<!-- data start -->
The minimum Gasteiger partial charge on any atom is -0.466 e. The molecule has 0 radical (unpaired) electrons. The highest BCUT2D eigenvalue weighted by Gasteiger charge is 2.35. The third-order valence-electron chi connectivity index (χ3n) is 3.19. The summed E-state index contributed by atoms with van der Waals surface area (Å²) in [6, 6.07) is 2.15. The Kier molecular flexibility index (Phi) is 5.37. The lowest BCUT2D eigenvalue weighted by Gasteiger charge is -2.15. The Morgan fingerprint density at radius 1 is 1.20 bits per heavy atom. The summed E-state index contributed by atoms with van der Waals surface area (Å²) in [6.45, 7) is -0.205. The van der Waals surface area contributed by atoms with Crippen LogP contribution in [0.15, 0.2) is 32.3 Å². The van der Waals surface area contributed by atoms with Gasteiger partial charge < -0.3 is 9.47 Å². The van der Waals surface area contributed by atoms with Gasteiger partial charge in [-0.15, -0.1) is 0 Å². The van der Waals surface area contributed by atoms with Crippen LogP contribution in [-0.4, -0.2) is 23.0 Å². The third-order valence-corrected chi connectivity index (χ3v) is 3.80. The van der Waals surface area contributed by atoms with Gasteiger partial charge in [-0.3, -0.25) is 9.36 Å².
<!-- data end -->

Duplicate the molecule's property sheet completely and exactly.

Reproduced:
The minimum Gasteiger partial charge on any atom is -0.466 e. The molecule has 0 radical (unpaired) electrons. The highest BCUT2D eigenvalue weighted by Gasteiger charge is 2.35. The third-order valence-electron chi connectivity index (χ3n) is 3.19. The summed E-state index contributed by atoms with van der Waals surface area (Å²) in [6, 6.07) is 2.15. The Kier molecular flexibility index (Phi) is 5.37. The lowest BCUT2D eigenvalue weighted by Gasteiger charge is -2.15. The Morgan fingerprint density at radius 1 is 1.20 bits per heavy atom. The summed E-state index contributed by atoms with van der Waals surface area (Å²) in [6.45, 7) is -0.205. The van der Waals surface area contributed by atoms with Crippen LogP contribution in [0.15, 0.2) is 32.3 Å². The van der Waals surface area contributed by atoms with Gasteiger partial charge < -0.3 is 9.47 Å². The van der Waals surface area contributed by atoms with Gasteiger partial charge in [-0.15, -0.1) is 0 Å². The van der Waals surface area contributed by atoms with Crippen LogP contribution in [-0.4, -0.2) is 23.0 Å². The third-order valence-corrected chi connectivity index (χ3v) is 3.80. The van der Waals surface area contributed by atoms with Gasteiger partial charge in [-0.3, -0.25) is 9.36 Å².